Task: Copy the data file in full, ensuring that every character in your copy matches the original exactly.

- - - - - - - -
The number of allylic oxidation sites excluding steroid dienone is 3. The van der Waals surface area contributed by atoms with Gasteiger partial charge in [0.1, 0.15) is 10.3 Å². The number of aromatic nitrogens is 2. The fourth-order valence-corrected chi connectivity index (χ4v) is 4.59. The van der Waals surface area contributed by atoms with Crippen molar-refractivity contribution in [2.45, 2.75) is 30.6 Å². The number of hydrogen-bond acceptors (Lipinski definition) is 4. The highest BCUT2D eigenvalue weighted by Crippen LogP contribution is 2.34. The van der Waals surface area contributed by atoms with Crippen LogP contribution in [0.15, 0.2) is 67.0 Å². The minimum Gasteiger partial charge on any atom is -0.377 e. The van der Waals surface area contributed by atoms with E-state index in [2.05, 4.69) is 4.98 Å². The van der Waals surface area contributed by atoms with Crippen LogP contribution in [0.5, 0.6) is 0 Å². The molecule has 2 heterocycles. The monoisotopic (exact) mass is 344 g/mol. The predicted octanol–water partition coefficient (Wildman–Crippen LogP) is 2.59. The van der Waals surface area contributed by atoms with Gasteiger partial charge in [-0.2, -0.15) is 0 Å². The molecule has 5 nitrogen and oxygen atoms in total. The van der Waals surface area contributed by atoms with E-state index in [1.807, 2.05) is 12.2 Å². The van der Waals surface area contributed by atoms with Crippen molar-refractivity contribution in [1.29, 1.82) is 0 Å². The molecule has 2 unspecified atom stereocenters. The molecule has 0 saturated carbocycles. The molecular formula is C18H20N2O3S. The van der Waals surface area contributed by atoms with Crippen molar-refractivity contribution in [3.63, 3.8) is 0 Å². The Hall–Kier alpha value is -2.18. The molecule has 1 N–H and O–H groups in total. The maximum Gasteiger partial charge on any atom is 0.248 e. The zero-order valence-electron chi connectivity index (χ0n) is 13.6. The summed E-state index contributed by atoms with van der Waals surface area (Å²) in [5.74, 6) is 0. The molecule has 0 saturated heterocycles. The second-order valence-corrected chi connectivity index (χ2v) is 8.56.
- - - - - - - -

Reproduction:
The number of allylic oxidation sites excluding steroid dienone is 3. The van der Waals surface area contributed by atoms with Gasteiger partial charge in [0.1, 0.15) is 10.3 Å². The number of aromatic nitrogens is 2. The fourth-order valence-corrected chi connectivity index (χ4v) is 4.59. The van der Waals surface area contributed by atoms with Crippen molar-refractivity contribution in [2.45, 2.75) is 30.6 Å². The number of hydrogen-bond acceptors (Lipinski definition) is 4. The highest BCUT2D eigenvalue weighted by Crippen LogP contribution is 2.34. The van der Waals surface area contributed by atoms with Crippen LogP contribution in [0.15, 0.2) is 67.0 Å². The minimum Gasteiger partial charge on any atom is -0.377 e. The van der Waals surface area contributed by atoms with E-state index in [2.05, 4.69) is 4.98 Å². The van der Waals surface area contributed by atoms with Crippen LogP contribution in [0.5, 0.6) is 0 Å². The molecule has 2 heterocycles. The monoisotopic (exact) mass is 344 g/mol. The predicted octanol–water partition coefficient (Wildman–Crippen LogP) is 2.59. The van der Waals surface area contributed by atoms with Gasteiger partial charge in [-0.2, -0.15) is 0 Å². The molecule has 5 nitrogen and oxygen atoms in total. The van der Waals surface area contributed by atoms with E-state index in [1.807, 2.05) is 12.2 Å². The van der Waals surface area contributed by atoms with Crippen molar-refractivity contribution in [1.29, 1.82) is 0 Å². The molecule has 2 unspecified atom stereocenters. The molecule has 0 saturated carbocycles. The molecular formula is C18H20N2O3S. The van der Waals surface area contributed by atoms with Crippen molar-refractivity contribution in [3.63, 3.8) is 0 Å². The Hall–Kier alpha value is -2.18. The molecule has 1 N–H and O–H groups in total. The maximum Gasteiger partial charge on any atom is 0.248 e. The zero-order valence-electron chi connectivity index (χ0n) is 13.6. The summed E-state index contributed by atoms with van der Waals surface area (Å²) in [5.74, 6) is 0. The molecule has 0 saturated heterocycles. The second-order valence-corrected chi connectivity index (χ2v) is 8.56.